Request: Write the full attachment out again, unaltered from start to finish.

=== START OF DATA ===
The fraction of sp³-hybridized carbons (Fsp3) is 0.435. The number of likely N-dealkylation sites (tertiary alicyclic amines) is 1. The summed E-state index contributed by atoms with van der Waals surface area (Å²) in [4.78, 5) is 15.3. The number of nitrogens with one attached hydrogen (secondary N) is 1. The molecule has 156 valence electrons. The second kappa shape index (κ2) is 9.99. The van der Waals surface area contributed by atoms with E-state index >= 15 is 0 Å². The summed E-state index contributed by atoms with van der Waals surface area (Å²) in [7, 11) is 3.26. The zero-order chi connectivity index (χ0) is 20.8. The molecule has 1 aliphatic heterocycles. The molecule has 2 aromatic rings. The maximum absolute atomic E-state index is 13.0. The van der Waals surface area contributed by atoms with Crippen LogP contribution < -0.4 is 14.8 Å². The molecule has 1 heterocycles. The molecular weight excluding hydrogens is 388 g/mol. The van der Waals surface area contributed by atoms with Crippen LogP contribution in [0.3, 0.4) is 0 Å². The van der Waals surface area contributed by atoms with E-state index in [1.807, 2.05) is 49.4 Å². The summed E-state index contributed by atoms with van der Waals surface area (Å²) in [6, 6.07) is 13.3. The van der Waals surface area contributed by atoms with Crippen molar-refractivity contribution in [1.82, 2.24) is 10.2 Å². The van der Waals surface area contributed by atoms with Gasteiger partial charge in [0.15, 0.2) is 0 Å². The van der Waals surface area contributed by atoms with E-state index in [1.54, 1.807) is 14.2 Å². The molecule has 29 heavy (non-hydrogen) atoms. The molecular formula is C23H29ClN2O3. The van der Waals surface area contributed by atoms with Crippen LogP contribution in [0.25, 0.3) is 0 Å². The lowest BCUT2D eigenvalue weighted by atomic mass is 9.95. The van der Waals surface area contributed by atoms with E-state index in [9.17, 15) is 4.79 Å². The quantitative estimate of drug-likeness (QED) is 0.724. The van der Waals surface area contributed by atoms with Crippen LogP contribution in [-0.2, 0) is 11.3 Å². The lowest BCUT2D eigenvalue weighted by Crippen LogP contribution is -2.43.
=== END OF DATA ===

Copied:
The fraction of sp³-hybridized carbons (Fsp3) is 0.435. The number of likely N-dealkylation sites (tertiary alicyclic amines) is 1. The summed E-state index contributed by atoms with van der Waals surface area (Å²) in [4.78, 5) is 15.3. The number of nitrogens with one attached hydrogen (secondary N) is 1. The molecule has 156 valence electrons. The second kappa shape index (κ2) is 9.99. The van der Waals surface area contributed by atoms with E-state index >= 15 is 0 Å². The summed E-state index contributed by atoms with van der Waals surface area (Å²) in [7, 11) is 3.26. The zero-order chi connectivity index (χ0) is 20.8. The molecule has 1 aliphatic heterocycles. The molecule has 2 aromatic rings. The maximum absolute atomic E-state index is 13.0. The van der Waals surface area contributed by atoms with Crippen LogP contribution < -0.4 is 14.8 Å². The molecule has 1 heterocycles. The molecular weight excluding hydrogens is 388 g/mol. The van der Waals surface area contributed by atoms with Crippen LogP contribution in [0.3, 0.4) is 0 Å². The van der Waals surface area contributed by atoms with E-state index in [1.807, 2.05) is 49.4 Å². The summed E-state index contributed by atoms with van der Waals surface area (Å²) in [6, 6.07) is 13.3. The van der Waals surface area contributed by atoms with Crippen molar-refractivity contribution in [1.82, 2.24) is 10.2 Å². The van der Waals surface area contributed by atoms with Gasteiger partial charge in [0.15, 0.2) is 0 Å². The van der Waals surface area contributed by atoms with E-state index in [1.54, 1.807) is 14.2 Å². The molecule has 29 heavy (non-hydrogen) atoms. The molecular formula is C23H29ClN2O3. The van der Waals surface area contributed by atoms with Crippen LogP contribution in [0.25, 0.3) is 0 Å². The lowest BCUT2D eigenvalue weighted by atomic mass is 9.95. The van der Waals surface area contributed by atoms with E-state index in [9.17, 15) is 4.79 Å². The quantitative estimate of drug-likeness (QED) is 0.724. The van der Waals surface area contributed by atoms with Crippen LogP contribution in [-0.2, 0) is 11.3 Å². The lowest BCUT2D eigenvalue weighted by Crippen LogP contribution is -2.43.